Blog | 24 Oct, 2022

IUCN and RWB conduct consultation meetings for Mukungwa and Akagera catchment management plans

Rwanda Water Resources Board (RWB) in collaboration with International Union for Conservation of nature (IUCN) organised two consultation meetings for Mukungwa catchment and Akagera low catchment in Rwanda with the overall objective to jointly identify challenges, solutions and opportunities to enhance integrated catchment management in Rwanda.

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Photo: IUCN and RWB conduct consultation meetings for Mukungwa and Akagera catchment management plans

The challenges of rapid population growth, increased urbanisation, environmental degradation and pollution have caused accelerated depletion and degradation of available natural water resources in Rwanda.

In March and April 2021, Rwanda Water Resources Board (RWB) in collaboration with International Union for Conservation of nature (IUCN) organised two consultation meetings for Mukungwa catchment and Akagera low catchment in Rwanda, with the overall objective to jointly identify challenges, solutions and opportunities to enhance integrated catchment management in Rwanda.

The first consultation meeting took place from 30 - 31 March 2021 in Musanze District, Northern party of Rwanda. The second consultation meeting took place from 27- 28 April in Nyagatare District, Eastern party of Rwanda.

EWMR Project in RwandaPhoto: Consultation meetings for Mukungwa and Akagera catchment management plans

Speaking during the meetings, Director General of RWB, Prime Ngabonziza, urged everyone to support the efforts aimed at sustaining Rwanda’s natural water resources especially in Mukungwa catchment and Akagera low catchment. The DG acknowledged the contributions of IUCN in supporting RWBs efforts in protecting high-risk flood zones, reducing soil erosion and increasing artificial water storage per capita through knowledge sharing.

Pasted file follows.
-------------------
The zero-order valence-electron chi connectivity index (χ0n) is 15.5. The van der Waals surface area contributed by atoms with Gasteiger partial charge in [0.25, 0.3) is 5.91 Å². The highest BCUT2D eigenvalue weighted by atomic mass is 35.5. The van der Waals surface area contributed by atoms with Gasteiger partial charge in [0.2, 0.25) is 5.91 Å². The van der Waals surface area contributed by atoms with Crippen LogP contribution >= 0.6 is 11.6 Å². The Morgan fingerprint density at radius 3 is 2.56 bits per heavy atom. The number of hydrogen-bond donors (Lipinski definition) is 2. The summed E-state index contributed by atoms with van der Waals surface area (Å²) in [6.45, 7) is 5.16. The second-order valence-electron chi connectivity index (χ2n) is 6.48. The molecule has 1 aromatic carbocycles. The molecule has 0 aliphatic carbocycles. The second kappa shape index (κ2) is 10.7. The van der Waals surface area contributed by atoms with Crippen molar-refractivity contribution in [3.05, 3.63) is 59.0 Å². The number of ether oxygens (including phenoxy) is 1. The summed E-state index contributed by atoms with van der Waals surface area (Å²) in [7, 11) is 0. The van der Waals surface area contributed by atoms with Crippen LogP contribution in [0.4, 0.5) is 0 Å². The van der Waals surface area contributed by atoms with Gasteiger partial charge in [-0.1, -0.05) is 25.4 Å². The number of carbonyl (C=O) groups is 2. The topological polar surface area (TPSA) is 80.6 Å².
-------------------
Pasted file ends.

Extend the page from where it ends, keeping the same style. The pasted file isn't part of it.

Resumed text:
Key participants in the meetings included Mayors from the various districts, RWB staff, Project technical teams and IUCN. The meetings were also attended by private companies working in the catchments, faith-based organizations, civil societies, academia, Universities and government institutions including Wasac, RDB, RAB, and Nile Basin Initiative/NELSAP, Future Water, and Highland Centre among others.

RWB has a goal of developing catchment plans for all catchments in Rwanda. So far, four catchment management plans for Sebeya, Muvumba, Nyabugogo and Upper Nyabarongo catchments have been developed in collaboration with the central and catchment levels.

Through the 'Embedding Integrated Water Resource Management in Rwanda (EWMR) Project' funded by the Embassy of the Kingdom of the Netherlands, the team has initiated the process of developing two more catchment plans, for Mukungwa and Akagera Low catchment. The planning is being done in an integrated manner, using a participatory approach involving key stakeholders within the catchment.